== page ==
||3 rubles 2009
Commemorative 5 kopecks Sadagura
21 mm diameter, 8 g, gold 99.9%, flat edge |
Obverse: denomination "3 RUBLEA" (Cyrillic), coat of arms of the self proclaimed republic of Transnistria (bearing hammer and sickle), inscription "PRIDNESTROVSKII RESPUBLIKANSKII BANK" (in Cyrillic and Russian) meaning "[TRANS] NISTRIAN REPUBLICAN BANK", year 2009, at left mintmarks, at right the gold fineness - Au999
|Reverse: reproduction of one side of the pattern of 5 kopecks 1771 that was meant to be struck at Sadagura for the the Romanian Principalities; bicephalic eagle of the Russian Empire, with crowned heads and with crown above, holding a sword and a scepter in its talons, standing on two shields bearing the Moldavian and Walachian coats of arms, two horizontal lines and face value 5 KOPIEKI, in Cyrillic letters, ensign below
Mintage: 250 coins
The self proclaimed Transnistrian Republic struck in 2009 a golden coin "commemorating" the Russian Turkish war waged between 1768 and 1774, during which the Romanian Principalities were occupied by Russian armies. This was done by reproducing one side of a Russian pattern prepared in anticipation to the introduction of Russian currency on the territory of Moldavia and Walachia, envisaged as candidates for incorporation to the Tzarist Empire.
About 5 kopecks 1771 - pattern
The piece is the bearer of a political message, both subtle and categorical in displaying the intentions the issuer had in imposing domination in the region.
The choosing for the 2009 Transnistrian coin's theme can be understood only in connection with the political message of the original pattern it reproduces. The coats of arms of the Romanian Principalities are placed underneath the imperial coat of arms, stating that Russia arrogated the role of protector for Moldavia and Walachia.
The denomination value is in kopecks only - Russian currency -, the Romanian coats of arms appear as subdued and issuer empress Catherine II is explicitly present on the coin through her monogram (on the side not reproduced in 2009). We note that this essay is prior to the coins that effectively entered circulation, coins that had removed all the features that would have offended the Romanians and would have brought affront to the other powers with interests in the region.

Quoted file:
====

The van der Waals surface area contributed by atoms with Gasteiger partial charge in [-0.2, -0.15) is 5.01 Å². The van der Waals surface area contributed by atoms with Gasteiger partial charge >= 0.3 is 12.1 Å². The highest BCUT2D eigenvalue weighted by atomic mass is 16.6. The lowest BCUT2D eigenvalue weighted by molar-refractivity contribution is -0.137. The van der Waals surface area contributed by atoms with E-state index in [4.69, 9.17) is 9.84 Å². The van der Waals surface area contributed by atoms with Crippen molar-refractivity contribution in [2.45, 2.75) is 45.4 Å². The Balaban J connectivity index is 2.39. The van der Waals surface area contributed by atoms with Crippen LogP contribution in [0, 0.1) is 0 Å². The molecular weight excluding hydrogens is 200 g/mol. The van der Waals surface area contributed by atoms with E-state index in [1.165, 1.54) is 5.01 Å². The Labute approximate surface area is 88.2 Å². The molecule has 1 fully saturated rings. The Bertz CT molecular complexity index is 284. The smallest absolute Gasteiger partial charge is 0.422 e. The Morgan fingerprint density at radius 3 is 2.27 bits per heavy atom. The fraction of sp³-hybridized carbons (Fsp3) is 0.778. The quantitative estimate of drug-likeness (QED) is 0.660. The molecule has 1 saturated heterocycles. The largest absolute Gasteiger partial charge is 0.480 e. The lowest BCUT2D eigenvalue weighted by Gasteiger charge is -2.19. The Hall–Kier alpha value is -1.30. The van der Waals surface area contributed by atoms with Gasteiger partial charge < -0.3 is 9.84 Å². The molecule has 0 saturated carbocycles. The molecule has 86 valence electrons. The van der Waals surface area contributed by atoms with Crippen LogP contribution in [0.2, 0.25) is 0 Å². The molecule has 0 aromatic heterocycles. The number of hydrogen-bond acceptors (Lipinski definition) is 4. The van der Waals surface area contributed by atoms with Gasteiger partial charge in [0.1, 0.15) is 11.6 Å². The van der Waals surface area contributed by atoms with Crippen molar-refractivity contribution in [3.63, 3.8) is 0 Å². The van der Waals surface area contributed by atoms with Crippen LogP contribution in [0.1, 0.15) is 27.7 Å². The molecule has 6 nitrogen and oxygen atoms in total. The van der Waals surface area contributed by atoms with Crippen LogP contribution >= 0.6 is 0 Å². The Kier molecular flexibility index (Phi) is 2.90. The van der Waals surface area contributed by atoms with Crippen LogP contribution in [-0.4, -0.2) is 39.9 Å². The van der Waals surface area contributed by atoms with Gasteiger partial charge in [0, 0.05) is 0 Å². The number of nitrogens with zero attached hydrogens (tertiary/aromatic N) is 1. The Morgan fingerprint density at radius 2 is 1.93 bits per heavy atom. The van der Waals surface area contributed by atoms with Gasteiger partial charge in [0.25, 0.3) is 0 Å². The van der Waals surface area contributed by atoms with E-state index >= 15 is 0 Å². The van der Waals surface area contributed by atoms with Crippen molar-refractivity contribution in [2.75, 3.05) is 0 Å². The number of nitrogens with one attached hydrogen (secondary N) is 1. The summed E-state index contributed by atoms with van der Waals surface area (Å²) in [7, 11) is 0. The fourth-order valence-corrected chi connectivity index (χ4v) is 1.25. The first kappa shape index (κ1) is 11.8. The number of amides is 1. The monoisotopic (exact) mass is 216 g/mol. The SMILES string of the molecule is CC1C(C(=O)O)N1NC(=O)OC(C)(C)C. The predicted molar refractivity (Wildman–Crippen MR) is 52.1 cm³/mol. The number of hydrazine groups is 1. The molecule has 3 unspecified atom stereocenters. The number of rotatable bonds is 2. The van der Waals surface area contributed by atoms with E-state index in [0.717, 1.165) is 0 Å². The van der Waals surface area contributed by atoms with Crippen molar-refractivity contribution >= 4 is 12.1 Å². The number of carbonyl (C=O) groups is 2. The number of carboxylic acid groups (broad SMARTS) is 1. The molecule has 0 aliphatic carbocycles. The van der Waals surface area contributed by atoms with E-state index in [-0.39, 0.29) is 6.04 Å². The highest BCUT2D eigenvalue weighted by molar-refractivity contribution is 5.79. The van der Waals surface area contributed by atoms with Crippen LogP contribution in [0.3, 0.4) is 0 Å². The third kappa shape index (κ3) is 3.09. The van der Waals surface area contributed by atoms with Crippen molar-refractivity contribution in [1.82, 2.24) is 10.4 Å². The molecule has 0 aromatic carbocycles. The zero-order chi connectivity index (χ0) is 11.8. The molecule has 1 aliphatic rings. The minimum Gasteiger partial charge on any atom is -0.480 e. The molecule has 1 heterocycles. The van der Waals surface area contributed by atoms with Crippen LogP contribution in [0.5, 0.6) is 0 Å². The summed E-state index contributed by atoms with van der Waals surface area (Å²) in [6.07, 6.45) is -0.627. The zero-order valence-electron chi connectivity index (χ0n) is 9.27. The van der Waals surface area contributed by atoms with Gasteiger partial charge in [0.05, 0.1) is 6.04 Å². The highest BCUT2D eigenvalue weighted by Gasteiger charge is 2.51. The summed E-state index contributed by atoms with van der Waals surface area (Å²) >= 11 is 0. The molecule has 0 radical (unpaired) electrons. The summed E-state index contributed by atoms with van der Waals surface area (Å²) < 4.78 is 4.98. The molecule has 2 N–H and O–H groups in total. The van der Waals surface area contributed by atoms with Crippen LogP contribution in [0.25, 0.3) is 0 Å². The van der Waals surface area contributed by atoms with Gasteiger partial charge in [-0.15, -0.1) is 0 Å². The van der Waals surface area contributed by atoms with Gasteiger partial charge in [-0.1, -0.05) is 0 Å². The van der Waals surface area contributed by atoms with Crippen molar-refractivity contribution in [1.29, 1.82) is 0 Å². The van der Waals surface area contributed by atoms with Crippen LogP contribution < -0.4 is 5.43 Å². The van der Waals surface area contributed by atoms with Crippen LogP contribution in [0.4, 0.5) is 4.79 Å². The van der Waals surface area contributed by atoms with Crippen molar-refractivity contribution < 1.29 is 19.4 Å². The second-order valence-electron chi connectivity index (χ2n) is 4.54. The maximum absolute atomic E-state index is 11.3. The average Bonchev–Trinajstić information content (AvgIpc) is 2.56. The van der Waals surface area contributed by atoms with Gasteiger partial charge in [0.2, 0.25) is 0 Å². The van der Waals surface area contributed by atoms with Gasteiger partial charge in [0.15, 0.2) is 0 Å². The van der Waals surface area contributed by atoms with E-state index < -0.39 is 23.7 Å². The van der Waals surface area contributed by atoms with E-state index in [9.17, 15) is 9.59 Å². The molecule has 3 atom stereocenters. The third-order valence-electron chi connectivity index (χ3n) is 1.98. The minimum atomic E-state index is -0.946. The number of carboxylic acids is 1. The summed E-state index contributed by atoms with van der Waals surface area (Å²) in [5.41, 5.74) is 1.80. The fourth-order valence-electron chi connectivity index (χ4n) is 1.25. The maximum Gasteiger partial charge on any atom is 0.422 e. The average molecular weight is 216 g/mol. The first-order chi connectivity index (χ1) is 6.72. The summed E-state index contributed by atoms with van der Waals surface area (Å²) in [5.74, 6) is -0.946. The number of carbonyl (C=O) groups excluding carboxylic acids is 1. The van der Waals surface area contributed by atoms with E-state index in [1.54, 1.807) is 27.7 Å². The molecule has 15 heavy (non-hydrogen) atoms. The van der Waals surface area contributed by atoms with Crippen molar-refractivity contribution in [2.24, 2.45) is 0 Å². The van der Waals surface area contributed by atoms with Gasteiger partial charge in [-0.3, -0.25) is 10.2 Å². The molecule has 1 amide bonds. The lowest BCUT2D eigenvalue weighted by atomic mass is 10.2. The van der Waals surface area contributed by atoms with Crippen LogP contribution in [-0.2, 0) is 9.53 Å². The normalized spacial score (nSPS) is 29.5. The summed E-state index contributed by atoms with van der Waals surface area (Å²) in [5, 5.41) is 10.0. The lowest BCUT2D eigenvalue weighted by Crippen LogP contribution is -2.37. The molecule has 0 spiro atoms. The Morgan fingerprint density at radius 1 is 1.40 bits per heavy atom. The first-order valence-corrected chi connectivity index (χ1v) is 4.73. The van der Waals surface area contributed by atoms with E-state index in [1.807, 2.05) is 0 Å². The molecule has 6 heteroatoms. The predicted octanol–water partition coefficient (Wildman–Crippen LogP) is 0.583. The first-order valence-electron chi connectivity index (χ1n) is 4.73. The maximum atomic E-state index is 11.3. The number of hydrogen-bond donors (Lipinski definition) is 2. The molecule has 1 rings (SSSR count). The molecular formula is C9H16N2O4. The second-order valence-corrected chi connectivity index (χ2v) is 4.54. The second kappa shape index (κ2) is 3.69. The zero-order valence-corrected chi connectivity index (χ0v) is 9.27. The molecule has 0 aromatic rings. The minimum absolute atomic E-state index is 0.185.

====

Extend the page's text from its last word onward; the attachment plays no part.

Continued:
The design of the essay imparts that the armies of Catherine II (represented by the bunch of weapons) brought to the two Romanian Principalities liberty (symbolized by the Phrygian bonnet, pileus, born in antiquity by the freed slaves and thusly known universaly as token of earned freedom). The presence of the fasces would mean that the Russians assumed the right of life and death over the Romanians. The fasces, (bundles of rods bound about an axe with a projecting blade) were born by lictors accompanying Roman magistrates and signifying the right of the respective magistrate to apply the punishment either with the rod (beating) or the axe (death). The bicephalous eagle under the talons of which the coats of arms of the Principalities lie shows clearly that in 1771 Russia assumed the quality of protector of Moldavia and Walachia. The diplomatic situation did not evolve probably as desired by the Russians, so that on the coins issued in 1772 and 1773 the references to Russia were reduced to the denomination value (dengas and kopecks).
About Sadagura coins: 1 para/3 denghi and 2 paras/3 kopecks
During the war between the Otoman Empire and Russia waged between 1768 and 1774 the Russian army struck large quantities of bronze coins for Moldavia and Walachia. Empress Catherine II endowed her army with a round budget for this war and a mint, but DID NOT provide the silver or other precious metal for striking. This led to the issue of these two bronze coins the value of which was not covered by anything and which were imposed to the Romanian population for products.
The value is double: first the currency is expressed in paras, small Turkish coins that circulated along many other European currencies in the Romanian Principalities, and then in denghy or kopieky, Russian currencies. This Russian custom applied to the countries that were already or about to be conquered - double legend and double face value coins were struck by Russia for Poland, Finland and Georgia at least, for other countries also, perhaps.
Along with the coins imposed into circulation, Russia prepared proper occupation coins, with value expressed in kopecks only. A replica of such a contemporary pattern of 5 kopecks 1771 is presented on the site.
This is a coin issued by Transnistria. Knowing one might rightfully be wondering what is Transnistria about, we tried to depict on the site the issue as best as we could. Click the links below to clarify yourself.
For further information confront the Modern and contemporary history section inside the Brief and Comprehensive History of Romanians and Romania page.
Why Transnistrian Coins on Romanian Coins?
Because Transnistrian coins are held in their pockets and used as such by Romanian speaking Romanians on their native land.